Sergio Aguero, probably the best striker in the Premier League, and one of the best in the world, is of similar height and build. Yet he has scored enough goals to fire his team to two titles. 

Is there any disparity between the two South Americans in regards to talent? No. Both can single-handedly destroy the opposition. There are certain strengths that are stronger for one over the other – Aguero’s finishing is on a par with anyone in the world – but Sanchez isn’t far behind. 

So, why can’t Sanchez play as a striker? With our cosmopolitan brand of football, and the talent in our team, we should have no worries in playing him there. 

In fact, he could feel a tad miffed that he isn’t first choice striker. There will be games where Giroud will be of more use than others, and Lucas Perez seems cerebral enough that he can fit in whatever the style we choose, but Sanchez – if fit – should be our centre forward.

With his previous experience on the flank, he can float and pick up possession wherever, and his footballing brain will allow him to incorporate others into the move. 

There is simply nothing he cannot do. For a diminutive player, even his heading is far and beyond what it should be. His incredible athleticism allows him to get the drop on his markers and leap higher than he really ought to be able to.

Sergio Aguero may be viewed as the leading marksman for City, and in the Premier League, but Alexis Sanchez could just be our own Aguero. 

We all know we would benefit from that. Wenger plays him as a striker, so he has obviously seen all the markers in his play that is required for centre forward utilisation – and Wenger knows more than we do, ultimately. Over thirty years of top-flight coaching will give you that knowledge.

Sergio Aguero – Alexis Sanchez. If both stay fit, then the battle for the Golden Boot – and perhaps the title – will be compulsive viewing.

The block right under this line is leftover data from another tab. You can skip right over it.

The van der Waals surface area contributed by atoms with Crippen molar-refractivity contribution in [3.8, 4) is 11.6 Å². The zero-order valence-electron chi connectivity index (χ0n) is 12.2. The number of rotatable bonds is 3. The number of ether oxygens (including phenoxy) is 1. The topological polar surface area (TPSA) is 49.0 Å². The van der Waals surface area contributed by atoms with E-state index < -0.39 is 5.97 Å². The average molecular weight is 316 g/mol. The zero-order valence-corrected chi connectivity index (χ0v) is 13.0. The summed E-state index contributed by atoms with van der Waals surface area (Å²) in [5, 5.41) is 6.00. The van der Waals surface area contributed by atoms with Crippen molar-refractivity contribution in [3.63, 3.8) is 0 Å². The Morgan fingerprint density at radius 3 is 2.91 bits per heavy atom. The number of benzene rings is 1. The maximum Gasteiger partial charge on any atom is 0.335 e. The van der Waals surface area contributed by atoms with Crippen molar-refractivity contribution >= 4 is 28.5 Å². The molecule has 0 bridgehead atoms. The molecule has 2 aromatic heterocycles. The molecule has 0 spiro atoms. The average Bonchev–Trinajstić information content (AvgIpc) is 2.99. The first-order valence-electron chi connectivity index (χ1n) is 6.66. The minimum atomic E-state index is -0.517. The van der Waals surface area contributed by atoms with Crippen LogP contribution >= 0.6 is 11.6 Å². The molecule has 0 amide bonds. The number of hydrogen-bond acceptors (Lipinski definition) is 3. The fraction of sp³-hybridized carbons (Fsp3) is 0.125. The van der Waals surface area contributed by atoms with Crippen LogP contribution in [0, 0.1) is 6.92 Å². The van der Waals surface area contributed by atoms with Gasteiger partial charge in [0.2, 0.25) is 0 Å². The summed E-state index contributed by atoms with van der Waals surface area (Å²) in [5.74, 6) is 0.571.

Theo Walcott – The Hipsters Choice

At this present moment, if a club approached Arsenal with a bid – no matter the amount – for Theo Walcott, the vast percentage of Gooners would gladly pay his cab fare, chauffeur him to his chosen destination and even caddy his belongings to the training ground.

If it was a popularity contest, never mind being knocked out in the first round – Theo would be barred from entering.

This now makes him the premier footballing hipster choice.


Continue reading Theo Walcott – The Hipsters Choice

Meeting Smudge

The annals of Arsenal’s goalscorers requires sunglasses. Absolutely bursting at the seams with eye-scorching gold, the history the Gunners have with lethal finishers is famous. Some of the English game’s finest strikers have plied their trade in the red and white and we have more often than not had an accomplished frontman at the vanguard of our team.

Charlie Buchan, Cliff Bastin, Ted Drake, Ronnie Rooke, Derek Tapscott, David Herd, Doug Lishman, John Radford, Frank Stapleton, Ray Kennedy, Frank Stapleton, Ian Wright, Thierry Henry, Dennis Bergkamp. This is just a sample of the delights we have been able to savour and who have given so much in terms of goals.